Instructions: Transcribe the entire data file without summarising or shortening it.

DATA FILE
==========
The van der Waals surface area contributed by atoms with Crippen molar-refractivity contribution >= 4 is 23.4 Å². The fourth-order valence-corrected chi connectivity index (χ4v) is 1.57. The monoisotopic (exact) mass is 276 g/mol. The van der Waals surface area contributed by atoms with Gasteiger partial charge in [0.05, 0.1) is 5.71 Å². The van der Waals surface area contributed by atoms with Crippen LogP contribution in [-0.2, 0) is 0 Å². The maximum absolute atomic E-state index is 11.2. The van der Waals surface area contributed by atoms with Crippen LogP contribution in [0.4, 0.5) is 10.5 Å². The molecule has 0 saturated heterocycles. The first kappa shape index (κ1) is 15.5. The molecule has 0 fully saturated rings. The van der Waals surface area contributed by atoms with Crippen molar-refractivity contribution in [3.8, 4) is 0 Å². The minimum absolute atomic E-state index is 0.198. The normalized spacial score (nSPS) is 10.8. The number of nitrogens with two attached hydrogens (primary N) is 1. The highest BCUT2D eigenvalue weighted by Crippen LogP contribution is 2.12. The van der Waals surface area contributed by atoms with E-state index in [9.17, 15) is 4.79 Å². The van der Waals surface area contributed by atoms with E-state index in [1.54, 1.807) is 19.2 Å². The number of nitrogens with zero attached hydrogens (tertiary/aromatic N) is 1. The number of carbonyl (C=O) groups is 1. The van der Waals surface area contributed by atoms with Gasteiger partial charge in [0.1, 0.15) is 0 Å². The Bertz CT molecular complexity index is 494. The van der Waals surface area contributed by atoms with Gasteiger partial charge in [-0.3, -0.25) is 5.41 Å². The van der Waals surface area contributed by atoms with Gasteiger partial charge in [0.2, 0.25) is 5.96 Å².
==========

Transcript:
The van der Waals surface area contributed by atoms with Crippen molar-refractivity contribution >= 4 is 23.4 Å². The fourth-order valence-corrected chi connectivity index (χ4v) is 1.57. The monoisotopic (exact) mass is 276 g/mol. The van der Waals surface area contributed by atoms with Gasteiger partial charge in [0.05, 0.1) is 5.71 Å². The van der Waals surface area contributed by atoms with Crippen LogP contribution in [-0.2, 0) is 0 Å². The maximum absolute atomic E-state index is 11.2. The van der Waals surface area contributed by atoms with Crippen LogP contribution in [0.4, 0.5) is 10.5 Å². The molecule has 0 saturated heterocycles. The first kappa shape index (κ1) is 15.5. The molecule has 0 fully saturated rings. The van der Waals surface area contributed by atoms with Crippen molar-refractivity contribution in [3.8, 4) is 0 Å². The minimum absolute atomic E-state index is 0.198. The normalized spacial score (nSPS) is 10.8. The number of nitrogens with two attached hydrogens (primary N) is 1. The highest BCUT2D eigenvalue weighted by Crippen LogP contribution is 2.12. The van der Waals surface area contributed by atoms with E-state index in [9.17, 15) is 4.79 Å². The van der Waals surface area contributed by atoms with E-state index in [1.54, 1.807) is 19.2 Å². The number of nitrogens with zero attached hydrogens (tertiary/aromatic N) is 1. The number of carbonyl (C=O) groups is 1. The van der Waals surface area contributed by atoms with Gasteiger partial charge in [0.1, 0.15) is 0 Å². The Bertz CT molecular complexity index is 494. The van der Waals surface area contributed by atoms with Gasteiger partial charge in [-0.3, -0.25) is 5.41 Å². The van der Waals surface area contributed by atoms with Gasteiger partial charge in [0.2, 0.25) is 5.96 Å².